Fraternity closed indefinitely, former members speak out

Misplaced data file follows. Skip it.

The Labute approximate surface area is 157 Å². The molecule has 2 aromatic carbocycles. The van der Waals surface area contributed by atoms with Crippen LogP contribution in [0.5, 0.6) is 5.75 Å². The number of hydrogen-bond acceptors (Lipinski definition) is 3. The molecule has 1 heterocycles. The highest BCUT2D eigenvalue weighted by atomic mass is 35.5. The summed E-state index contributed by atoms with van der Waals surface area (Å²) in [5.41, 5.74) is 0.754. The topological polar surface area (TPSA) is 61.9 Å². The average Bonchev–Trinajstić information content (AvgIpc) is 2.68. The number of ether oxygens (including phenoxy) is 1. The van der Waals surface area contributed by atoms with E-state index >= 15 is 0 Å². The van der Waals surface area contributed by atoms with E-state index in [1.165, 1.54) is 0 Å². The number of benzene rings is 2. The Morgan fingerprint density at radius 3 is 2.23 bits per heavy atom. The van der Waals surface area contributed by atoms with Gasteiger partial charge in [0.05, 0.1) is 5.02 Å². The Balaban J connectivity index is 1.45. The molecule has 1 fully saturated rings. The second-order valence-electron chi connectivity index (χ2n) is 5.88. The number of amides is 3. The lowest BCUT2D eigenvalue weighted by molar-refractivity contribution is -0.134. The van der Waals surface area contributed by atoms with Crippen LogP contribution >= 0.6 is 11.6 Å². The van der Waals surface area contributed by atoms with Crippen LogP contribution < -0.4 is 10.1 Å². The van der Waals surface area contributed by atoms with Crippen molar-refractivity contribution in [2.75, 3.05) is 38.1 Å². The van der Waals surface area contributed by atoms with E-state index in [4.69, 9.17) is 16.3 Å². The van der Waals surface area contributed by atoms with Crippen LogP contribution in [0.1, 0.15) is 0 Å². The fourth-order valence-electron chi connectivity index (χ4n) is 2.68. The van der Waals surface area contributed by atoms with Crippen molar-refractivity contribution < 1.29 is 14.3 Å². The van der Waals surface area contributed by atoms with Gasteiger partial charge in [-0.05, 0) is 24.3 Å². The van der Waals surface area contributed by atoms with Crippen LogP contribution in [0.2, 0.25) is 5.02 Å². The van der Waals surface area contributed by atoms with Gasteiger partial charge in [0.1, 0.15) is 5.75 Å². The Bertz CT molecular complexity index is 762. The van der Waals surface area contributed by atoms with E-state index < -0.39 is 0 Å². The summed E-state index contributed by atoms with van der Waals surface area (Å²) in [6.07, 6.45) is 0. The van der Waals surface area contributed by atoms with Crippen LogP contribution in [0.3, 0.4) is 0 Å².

After a controversial survey circulated by Sigma Phi Epsilon (SigEp) surfaced, the National Fraternity decided to close its chapter at the University indefinitely on Dec. 16.  The survey raised the question of who would you want to rape if you could, an article from the Burlington Free Press stated.  An email sent to the UVM community from President John Bramley and Provost Jane Knodell stated that the University supported the decision of the national fraternity. “From the beginning of this unfortunate situation, the national representatives of Sigma Phi Epsilon have been thorough, respectful, and very serious in investigating this matter, reaching this conclusion after having weighed the totality of the facts and information available to them,” the email stated. The email went on to say that although the fraternity has been shut down, UVM will continue to investigate the events surrounding the survey. Bramley’s email also addressed issues concerning sexual violence.   “Sexual violence and rape culture are gravely serious issues that demand attention and action,” the email stated. Former SigEp members said that the fraternity as a whole didn’t have much to do with the survey, and that it was the actions of one person that led to this incident. “One individual was responsible for coming up with the appalling question,” former SigEp member Wes Lewis said.  “It was never answered because who it was asked to refused to answer it and the told the new member to change the question immediately.” Lewis also said that it was series of questions between individuals rather than a survey.  Members of the fraternity are still unsure of who authored the question, he said. Other former fraternity members said that they were surprised at how quickly the situation escalated. “I feel like this whole entire thing came out of nowhere,” former SigEp member K.C. Charles said. “It was a fraternity against the world pretty much during the worst time of the semester.” Charles also said that it’s incredibly hard to be a fraternity nowadays with the stigmas of the past attached and that they are just judged before people get to know them. Though some former members may be feeling upset about the decision to close Sigma Phi Epsilon’s chapter at UVM, Lewis said it’s a decision that must be acknowledged. “Our national organization chose to shut us down,” he said. “That is something they believed would benefit SigEp as a whole so we need to accept that.” Though the fraternity is no longer in operation, Lewis said that the brothers will always have the bonds of friendship that were developed at Sigma Phi Epsilon.